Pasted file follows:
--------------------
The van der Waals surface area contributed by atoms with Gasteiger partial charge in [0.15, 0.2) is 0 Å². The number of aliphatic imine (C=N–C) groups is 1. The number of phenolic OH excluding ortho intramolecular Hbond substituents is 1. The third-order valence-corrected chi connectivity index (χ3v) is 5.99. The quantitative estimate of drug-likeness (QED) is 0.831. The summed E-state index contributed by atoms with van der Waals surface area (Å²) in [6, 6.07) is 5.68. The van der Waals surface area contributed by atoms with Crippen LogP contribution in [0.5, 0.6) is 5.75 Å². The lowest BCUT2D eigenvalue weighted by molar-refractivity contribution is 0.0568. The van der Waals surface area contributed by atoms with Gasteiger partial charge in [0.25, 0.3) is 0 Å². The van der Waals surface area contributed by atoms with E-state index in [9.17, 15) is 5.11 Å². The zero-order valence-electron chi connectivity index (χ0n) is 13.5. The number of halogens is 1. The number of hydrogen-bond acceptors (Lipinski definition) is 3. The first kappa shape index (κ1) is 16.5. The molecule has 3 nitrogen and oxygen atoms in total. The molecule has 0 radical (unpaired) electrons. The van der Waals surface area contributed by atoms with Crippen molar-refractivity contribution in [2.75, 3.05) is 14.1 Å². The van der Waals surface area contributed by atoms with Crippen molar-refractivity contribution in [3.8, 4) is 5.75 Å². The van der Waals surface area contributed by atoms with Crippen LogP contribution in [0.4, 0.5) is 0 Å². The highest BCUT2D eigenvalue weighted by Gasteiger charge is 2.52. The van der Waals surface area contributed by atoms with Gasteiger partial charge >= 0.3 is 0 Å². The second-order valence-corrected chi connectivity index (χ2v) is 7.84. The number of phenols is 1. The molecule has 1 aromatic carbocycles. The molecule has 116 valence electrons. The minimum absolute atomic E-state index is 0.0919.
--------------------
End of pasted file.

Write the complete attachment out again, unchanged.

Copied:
The van der Waals surface area contributed by atoms with Gasteiger partial charge in [0.15, 0.2) is 0 Å². The number of aliphatic imine (C=N–C) groups is 1. The number of phenolic OH excluding ortho intramolecular Hbond substituents is 1. The third-order valence-corrected chi connectivity index (χ3v) is 5.99. The quantitative estimate of drug-likeness (QED) is 0.831. The summed E-state index contributed by atoms with van der Waals surface area (Å²) in [6, 6.07) is 5.68. The van der Waals surface area contributed by atoms with Crippen LogP contribution in [0.5, 0.6) is 5.75 Å². The lowest BCUT2D eigenvalue weighted by molar-refractivity contribution is 0.0568. The van der Waals surface area contributed by atoms with Gasteiger partial charge in [0.25, 0.3) is 0 Å². The van der Waals surface area contributed by atoms with E-state index in [9.17, 15) is 5.11 Å². The zero-order valence-electron chi connectivity index (χ0n) is 13.5. The number of halogens is 1. The number of hydrogen-bond acceptors (Lipinski definition) is 3. The first kappa shape index (κ1) is 16.5. The molecule has 3 nitrogen and oxygen atoms in total. The molecule has 0 radical (unpaired) electrons. The van der Waals surface area contributed by atoms with Crippen molar-refractivity contribution in [2.75, 3.05) is 14.1 Å². The van der Waals surface area contributed by atoms with Crippen molar-refractivity contribution in [3.8, 4) is 5.75 Å². The van der Waals surface area contributed by atoms with Crippen LogP contribution in [0.4, 0.5) is 0 Å². The highest BCUT2D eigenvalue weighted by Gasteiger charge is 2.52. The van der Waals surface area contributed by atoms with Gasteiger partial charge >= 0.3 is 0 Å². The second-order valence-corrected chi connectivity index (χ2v) is 7.84. The number of phenols is 1. The molecule has 1 aromatic carbocycles. The molecule has 116 valence electrons. The minimum absolute atomic E-state index is 0.0919.